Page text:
In many situations, we are often required to combine information from multiple sources in order to make reasonable decisions. For example, when trying to make a decision about where to have dinner, we might ask several different people in our network for their opinions on a list of restaurants. Each person will have their own preference based on their own previous experiences. Ultimately, our job is to choose a restaurant using the information we acquire from the people in our network, taking into account each of their opinions.

The previously described scenario is an example of opinion pooling. In *probabilistic opinion pooling*, agents represent their opinions (subjective beliefs) using probability distributions and the goal of the decision maker is to summarize the opinions of all agents using a single probability distribution. The fusion of the agent opinions is accomplished using a *fusion function*, which can determined in a variety of ways.

Fusion of distributions extends well beyond the scope of combining subjective opinions. In *multi-agent systems*, agents summarize their beliefs about an unknown parameter in a Bayesian model using a local posterior distribution, obtained using their own local observations. Agents exchange information with their neighbors (in the form of posteriors) and combine the received information with their own, again using some fusion function. Another example is found in Bayesian inference with *big data*. When dealing with *big data*, Bayesian inference becomes impractical due to the computational challenge of evaluating the likelihood function. In this case, one could partition the data and split them among several agents, obtain local posteriors, and then again fuse those local posterior distributions using a fusion function.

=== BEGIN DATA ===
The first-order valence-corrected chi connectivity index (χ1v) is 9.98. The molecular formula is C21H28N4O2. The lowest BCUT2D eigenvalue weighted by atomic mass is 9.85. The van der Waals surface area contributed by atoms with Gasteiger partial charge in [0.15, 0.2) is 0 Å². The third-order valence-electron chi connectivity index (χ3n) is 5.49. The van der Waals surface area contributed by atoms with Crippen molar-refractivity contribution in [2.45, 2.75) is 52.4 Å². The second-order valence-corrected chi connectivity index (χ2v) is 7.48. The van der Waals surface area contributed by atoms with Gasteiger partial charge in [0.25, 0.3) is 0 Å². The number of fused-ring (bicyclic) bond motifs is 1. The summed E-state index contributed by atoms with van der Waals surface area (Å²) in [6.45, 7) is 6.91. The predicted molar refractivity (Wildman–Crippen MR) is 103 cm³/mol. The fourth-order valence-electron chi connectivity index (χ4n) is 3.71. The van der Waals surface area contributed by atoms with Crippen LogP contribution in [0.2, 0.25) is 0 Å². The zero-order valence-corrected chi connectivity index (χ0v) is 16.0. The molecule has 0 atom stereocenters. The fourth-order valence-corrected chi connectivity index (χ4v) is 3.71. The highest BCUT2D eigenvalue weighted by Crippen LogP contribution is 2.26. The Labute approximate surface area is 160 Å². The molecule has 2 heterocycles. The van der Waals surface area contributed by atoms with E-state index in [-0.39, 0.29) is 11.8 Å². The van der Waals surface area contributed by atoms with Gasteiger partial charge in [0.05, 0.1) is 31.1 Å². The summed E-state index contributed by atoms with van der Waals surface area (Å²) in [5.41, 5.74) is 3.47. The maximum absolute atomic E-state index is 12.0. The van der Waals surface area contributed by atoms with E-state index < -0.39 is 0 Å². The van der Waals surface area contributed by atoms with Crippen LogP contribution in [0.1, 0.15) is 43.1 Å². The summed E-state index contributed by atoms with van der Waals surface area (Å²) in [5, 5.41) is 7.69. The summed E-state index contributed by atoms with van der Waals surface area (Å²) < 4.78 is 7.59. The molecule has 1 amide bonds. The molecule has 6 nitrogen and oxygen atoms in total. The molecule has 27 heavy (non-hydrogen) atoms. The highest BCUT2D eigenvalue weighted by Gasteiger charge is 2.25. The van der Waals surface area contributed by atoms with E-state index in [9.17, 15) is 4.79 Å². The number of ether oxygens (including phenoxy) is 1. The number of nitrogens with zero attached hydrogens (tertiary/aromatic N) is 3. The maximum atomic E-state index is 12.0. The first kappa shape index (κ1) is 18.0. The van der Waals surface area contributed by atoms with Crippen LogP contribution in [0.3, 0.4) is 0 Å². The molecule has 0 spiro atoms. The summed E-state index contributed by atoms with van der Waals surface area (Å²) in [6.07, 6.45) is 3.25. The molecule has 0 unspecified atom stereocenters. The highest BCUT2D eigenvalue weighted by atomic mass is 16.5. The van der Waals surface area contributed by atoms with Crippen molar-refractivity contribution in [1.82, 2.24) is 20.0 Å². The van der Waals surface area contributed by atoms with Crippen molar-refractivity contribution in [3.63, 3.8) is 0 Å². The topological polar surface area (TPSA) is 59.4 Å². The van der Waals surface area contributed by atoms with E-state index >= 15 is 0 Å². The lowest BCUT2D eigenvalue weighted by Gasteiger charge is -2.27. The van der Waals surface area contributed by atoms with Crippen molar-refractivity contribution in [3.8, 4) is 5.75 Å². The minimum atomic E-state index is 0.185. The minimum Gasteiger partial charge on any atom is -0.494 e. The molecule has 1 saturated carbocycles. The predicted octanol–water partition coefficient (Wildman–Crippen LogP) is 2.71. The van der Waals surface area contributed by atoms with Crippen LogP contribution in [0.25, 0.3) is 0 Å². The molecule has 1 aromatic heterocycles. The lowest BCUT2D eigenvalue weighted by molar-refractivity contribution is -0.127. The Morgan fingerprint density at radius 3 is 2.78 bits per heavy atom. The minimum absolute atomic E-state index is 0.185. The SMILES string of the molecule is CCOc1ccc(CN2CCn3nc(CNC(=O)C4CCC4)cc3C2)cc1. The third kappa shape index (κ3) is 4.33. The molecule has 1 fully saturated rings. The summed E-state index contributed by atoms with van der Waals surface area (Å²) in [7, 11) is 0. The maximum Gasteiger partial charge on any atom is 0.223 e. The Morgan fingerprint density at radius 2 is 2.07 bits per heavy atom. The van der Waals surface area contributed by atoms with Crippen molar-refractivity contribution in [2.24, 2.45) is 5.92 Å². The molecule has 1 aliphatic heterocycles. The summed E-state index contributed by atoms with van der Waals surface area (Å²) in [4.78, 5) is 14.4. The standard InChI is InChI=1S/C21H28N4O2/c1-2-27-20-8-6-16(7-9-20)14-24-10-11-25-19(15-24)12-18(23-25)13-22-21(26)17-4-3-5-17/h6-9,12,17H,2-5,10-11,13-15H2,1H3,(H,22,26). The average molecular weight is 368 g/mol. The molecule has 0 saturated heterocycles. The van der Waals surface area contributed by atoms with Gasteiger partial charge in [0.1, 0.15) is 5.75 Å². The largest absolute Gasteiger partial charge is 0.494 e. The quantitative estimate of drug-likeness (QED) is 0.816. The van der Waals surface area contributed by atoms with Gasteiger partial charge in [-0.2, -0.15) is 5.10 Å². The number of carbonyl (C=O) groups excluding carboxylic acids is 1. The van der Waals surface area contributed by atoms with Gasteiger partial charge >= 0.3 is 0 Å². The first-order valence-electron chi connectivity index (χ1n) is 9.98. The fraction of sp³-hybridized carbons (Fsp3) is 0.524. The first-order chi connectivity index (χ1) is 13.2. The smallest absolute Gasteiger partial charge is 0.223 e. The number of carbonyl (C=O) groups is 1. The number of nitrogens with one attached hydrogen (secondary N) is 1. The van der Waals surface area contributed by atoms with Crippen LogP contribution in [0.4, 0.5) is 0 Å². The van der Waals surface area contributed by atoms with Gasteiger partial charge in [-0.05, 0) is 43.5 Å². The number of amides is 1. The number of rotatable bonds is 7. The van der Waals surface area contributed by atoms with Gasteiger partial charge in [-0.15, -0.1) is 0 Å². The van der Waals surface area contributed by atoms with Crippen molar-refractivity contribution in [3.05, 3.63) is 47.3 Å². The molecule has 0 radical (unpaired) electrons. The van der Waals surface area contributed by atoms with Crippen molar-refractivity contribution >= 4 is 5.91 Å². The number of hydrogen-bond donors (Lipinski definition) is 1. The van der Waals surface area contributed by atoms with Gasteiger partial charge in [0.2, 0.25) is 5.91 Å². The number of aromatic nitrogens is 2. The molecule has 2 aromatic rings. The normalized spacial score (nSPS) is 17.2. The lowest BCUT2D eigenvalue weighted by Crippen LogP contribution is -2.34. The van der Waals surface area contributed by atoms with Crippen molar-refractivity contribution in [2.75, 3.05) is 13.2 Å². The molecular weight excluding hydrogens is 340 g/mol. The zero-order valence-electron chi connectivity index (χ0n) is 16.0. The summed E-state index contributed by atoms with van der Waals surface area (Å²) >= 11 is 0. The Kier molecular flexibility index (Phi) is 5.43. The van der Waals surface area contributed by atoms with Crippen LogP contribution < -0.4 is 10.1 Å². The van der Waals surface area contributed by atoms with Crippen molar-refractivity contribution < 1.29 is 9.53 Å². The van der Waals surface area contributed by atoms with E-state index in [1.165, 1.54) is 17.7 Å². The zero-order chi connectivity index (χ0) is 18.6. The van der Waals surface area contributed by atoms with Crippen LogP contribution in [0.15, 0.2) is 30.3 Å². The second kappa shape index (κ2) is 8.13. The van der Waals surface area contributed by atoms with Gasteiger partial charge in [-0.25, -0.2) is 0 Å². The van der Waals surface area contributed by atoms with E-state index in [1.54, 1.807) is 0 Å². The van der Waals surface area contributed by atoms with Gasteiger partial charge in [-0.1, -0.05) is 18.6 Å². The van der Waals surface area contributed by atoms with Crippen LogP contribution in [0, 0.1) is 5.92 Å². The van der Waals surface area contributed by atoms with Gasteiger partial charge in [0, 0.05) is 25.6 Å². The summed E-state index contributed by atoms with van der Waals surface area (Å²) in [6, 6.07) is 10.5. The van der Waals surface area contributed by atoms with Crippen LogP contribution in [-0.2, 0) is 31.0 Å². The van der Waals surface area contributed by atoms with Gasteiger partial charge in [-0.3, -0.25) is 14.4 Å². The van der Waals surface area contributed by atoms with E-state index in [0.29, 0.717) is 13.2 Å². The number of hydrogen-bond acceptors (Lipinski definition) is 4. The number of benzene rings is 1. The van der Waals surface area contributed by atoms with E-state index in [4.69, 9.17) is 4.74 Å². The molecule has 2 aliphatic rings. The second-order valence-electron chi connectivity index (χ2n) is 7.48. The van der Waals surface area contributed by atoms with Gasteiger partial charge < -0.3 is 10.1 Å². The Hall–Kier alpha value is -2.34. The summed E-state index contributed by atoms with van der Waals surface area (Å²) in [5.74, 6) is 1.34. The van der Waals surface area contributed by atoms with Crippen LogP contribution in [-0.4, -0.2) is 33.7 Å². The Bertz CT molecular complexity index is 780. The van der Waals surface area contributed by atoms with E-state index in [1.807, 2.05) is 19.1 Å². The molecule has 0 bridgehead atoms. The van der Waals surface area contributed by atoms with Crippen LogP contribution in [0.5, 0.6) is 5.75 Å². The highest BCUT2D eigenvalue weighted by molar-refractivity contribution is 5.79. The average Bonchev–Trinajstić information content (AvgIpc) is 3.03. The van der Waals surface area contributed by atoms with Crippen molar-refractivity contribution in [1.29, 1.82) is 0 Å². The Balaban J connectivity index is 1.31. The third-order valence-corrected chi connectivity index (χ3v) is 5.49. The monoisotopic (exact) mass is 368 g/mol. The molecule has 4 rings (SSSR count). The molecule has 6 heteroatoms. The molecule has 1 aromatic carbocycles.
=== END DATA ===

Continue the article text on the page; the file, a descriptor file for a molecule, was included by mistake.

One goal of my research is to develop novel methodologies which could robustly fuse information from multiple sources, in the context of Bayesian inference. I am mainly interested in seeing how such methodologies could be extended to the Monte Carlo framework, where posterior distributions are approximated using samples, rather than having a nice functional form.